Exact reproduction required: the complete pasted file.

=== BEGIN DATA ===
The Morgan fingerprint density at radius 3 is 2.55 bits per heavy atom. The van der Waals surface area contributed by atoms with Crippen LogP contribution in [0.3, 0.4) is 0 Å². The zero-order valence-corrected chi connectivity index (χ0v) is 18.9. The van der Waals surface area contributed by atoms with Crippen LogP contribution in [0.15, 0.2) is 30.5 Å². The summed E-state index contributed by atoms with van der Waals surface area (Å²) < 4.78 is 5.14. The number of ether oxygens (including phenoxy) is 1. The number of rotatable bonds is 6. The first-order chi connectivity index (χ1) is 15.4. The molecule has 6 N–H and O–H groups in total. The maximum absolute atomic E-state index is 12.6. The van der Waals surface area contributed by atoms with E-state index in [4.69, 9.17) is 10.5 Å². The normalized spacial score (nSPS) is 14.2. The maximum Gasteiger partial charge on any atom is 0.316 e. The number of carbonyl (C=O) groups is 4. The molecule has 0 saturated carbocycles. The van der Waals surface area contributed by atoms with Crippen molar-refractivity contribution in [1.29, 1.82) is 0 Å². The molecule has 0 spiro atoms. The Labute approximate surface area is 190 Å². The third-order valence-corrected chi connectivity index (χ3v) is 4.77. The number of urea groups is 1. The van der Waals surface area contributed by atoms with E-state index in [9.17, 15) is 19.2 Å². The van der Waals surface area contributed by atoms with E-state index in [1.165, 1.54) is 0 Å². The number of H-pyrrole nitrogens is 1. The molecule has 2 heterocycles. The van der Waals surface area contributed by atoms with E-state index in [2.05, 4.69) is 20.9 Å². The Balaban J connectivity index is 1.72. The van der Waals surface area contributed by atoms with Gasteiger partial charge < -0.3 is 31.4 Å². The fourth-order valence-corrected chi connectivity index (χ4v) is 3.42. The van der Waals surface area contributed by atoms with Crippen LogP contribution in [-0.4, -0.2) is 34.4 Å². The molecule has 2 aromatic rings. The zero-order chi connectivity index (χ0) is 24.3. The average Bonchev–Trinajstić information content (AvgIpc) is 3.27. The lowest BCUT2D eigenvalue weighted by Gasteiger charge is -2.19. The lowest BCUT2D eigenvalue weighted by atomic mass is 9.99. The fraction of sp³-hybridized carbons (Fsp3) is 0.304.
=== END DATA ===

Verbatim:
The Morgan fingerprint density at radius 3 is 2.55 bits per heavy atom. The van der Waals surface area contributed by atoms with Crippen LogP contribution in [0.3, 0.4) is 0 Å². The zero-order valence-corrected chi connectivity index (χ0v) is 18.9. The van der Waals surface area contributed by atoms with Crippen LogP contribution in [0.15, 0.2) is 30.5 Å². The summed E-state index contributed by atoms with van der Waals surface area (Å²) < 4.78 is 5.14. The number of ether oxygens (including phenoxy) is 1. The number of rotatable bonds is 6. The first-order chi connectivity index (χ1) is 15.4. The molecule has 6 N–H and O–H groups in total. The maximum absolute atomic E-state index is 12.6. The van der Waals surface area contributed by atoms with E-state index in [4.69, 9.17) is 10.5 Å². The normalized spacial score (nSPS) is 14.2. The maximum Gasteiger partial charge on any atom is 0.316 e. The number of carbonyl (C=O) groups is 4. The molecule has 0 saturated carbocycles. The van der Waals surface area contributed by atoms with Crippen molar-refractivity contribution in [1.29, 1.82) is 0 Å². The molecule has 0 spiro atoms. The Labute approximate surface area is 190 Å². The third-order valence-corrected chi connectivity index (χ3v) is 4.77. The number of urea groups is 1. The van der Waals surface area contributed by atoms with E-state index in [9.17, 15) is 19.2 Å². The van der Waals surface area contributed by atoms with E-state index in [1.165, 1.54) is 0 Å². The number of H-pyrrole nitrogens is 1. The molecule has 2 heterocycles. The van der Waals surface area contributed by atoms with E-state index in [2.05, 4.69) is 20.9 Å². The Balaban J connectivity index is 1.72. The van der Waals surface area contributed by atoms with Gasteiger partial charge < -0.3 is 31.4 Å². The fourth-order valence-corrected chi connectivity index (χ4v) is 3.42. The van der Waals surface area contributed by atoms with Crippen LogP contribution in [-0.4, -0.2) is 34.4 Å². The molecule has 2 aromatic rings. The zero-order chi connectivity index (χ0) is 24.3. The average Bonchev–Trinajstić information content (AvgIpc) is 3.27. The lowest BCUT2D eigenvalue weighted by Gasteiger charge is -2.19. The lowest BCUT2D eigenvalue weighted by atomic mass is 9.99. The fraction of sp³-hybridized carbons (Fsp3) is 0.304.